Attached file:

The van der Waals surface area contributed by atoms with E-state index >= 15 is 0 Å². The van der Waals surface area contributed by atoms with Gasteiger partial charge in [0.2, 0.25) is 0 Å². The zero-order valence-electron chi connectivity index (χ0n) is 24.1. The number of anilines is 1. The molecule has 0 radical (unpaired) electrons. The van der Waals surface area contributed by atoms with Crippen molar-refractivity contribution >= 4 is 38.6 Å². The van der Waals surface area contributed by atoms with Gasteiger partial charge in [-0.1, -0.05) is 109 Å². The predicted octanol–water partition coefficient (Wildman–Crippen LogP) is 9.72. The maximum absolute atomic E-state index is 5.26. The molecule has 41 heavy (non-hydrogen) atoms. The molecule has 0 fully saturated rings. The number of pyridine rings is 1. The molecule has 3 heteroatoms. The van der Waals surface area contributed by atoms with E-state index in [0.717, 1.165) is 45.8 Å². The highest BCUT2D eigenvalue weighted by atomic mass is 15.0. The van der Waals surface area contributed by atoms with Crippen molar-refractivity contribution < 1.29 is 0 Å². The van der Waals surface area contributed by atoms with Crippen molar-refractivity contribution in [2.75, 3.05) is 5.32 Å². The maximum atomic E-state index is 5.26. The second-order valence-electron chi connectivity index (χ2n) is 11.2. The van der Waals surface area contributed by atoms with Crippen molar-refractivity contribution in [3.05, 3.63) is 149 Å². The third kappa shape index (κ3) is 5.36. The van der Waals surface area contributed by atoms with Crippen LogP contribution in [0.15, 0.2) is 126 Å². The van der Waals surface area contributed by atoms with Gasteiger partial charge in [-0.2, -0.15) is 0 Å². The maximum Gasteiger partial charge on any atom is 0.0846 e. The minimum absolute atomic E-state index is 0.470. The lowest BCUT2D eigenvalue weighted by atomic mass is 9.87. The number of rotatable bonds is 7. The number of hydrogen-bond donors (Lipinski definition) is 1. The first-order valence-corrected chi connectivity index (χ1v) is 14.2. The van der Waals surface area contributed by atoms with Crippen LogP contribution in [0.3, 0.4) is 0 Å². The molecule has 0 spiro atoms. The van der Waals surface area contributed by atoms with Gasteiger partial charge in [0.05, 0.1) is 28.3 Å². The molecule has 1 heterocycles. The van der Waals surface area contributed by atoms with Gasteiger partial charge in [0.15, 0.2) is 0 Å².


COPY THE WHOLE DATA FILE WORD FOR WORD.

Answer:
The van der Waals surface area contributed by atoms with E-state index >= 15 is 0 Å². The van der Waals surface area contributed by atoms with Gasteiger partial charge in [0.2, 0.25) is 0 Å². The zero-order valence-electron chi connectivity index (χ0n) is 24.1. The number of anilines is 1. The molecule has 0 radical (unpaired) electrons. The van der Waals surface area contributed by atoms with Crippen molar-refractivity contribution >= 4 is 38.6 Å². The van der Waals surface area contributed by atoms with Gasteiger partial charge in [-0.1, -0.05) is 109 Å². The predicted octanol–water partition coefficient (Wildman–Crippen LogP) is 9.72. The maximum absolute atomic E-state index is 5.26. The molecule has 41 heavy (non-hydrogen) atoms. The molecule has 0 fully saturated rings. The number of pyridine rings is 1. The molecule has 3 heteroatoms. The van der Waals surface area contributed by atoms with E-state index in [0.717, 1.165) is 45.8 Å². The highest BCUT2D eigenvalue weighted by atomic mass is 15.0. The van der Waals surface area contributed by atoms with Crippen molar-refractivity contribution < 1.29 is 0 Å². The van der Waals surface area contributed by atoms with Crippen molar-refractivity contribution in [2.75, 3.05) is 5.32 Å². The maximum atomic E-state index is 5.26. The second-order valence-electron chi connectivity index (χ2n) is 11.2. The van der Waals surface area contributed by atoms with Crippen molar-refractivity contribution in [3.05, 3.63) is 149 Å². The third kappa shape index (κ3) is 5.36. The van der Waals surface area contributed by atoms with Crippen LogP contribution in [0.15, 0.2) is 126 Å². The van der Waals surface area contributed by atoms with Gasteiger partial charge in [-0.2, -0.15) is 0 Å². The maximum Gasteiger partial charge on any atom is 0.0846 e. The minimum absolute atomic E-state index is 0.470. The lowest BCUT2D eigenvalue weighted by atomic mass is 9.87. The number of rotatable bonds is 7. The number of hydrogen-bond donors (Lipinski definition) is 1. The first-order valence-corrected chi connectivity index (χ1v) is 14.2. The van der Waals surface area contributed by atoms with Crippen LogP contribution in [0.3, 0.4) is 0 Å². The molecule has 0 spiro atoms. The van der Waals surface area contributed by atoms with Gasteiger partial charge in [0.05, 0.1) is 28.3 Å². The molecule has 1 heterocycles. The van der Waals surface area contributed by atoms with Gasteiger partial charge in [0.15, 0.2) is 0 Å².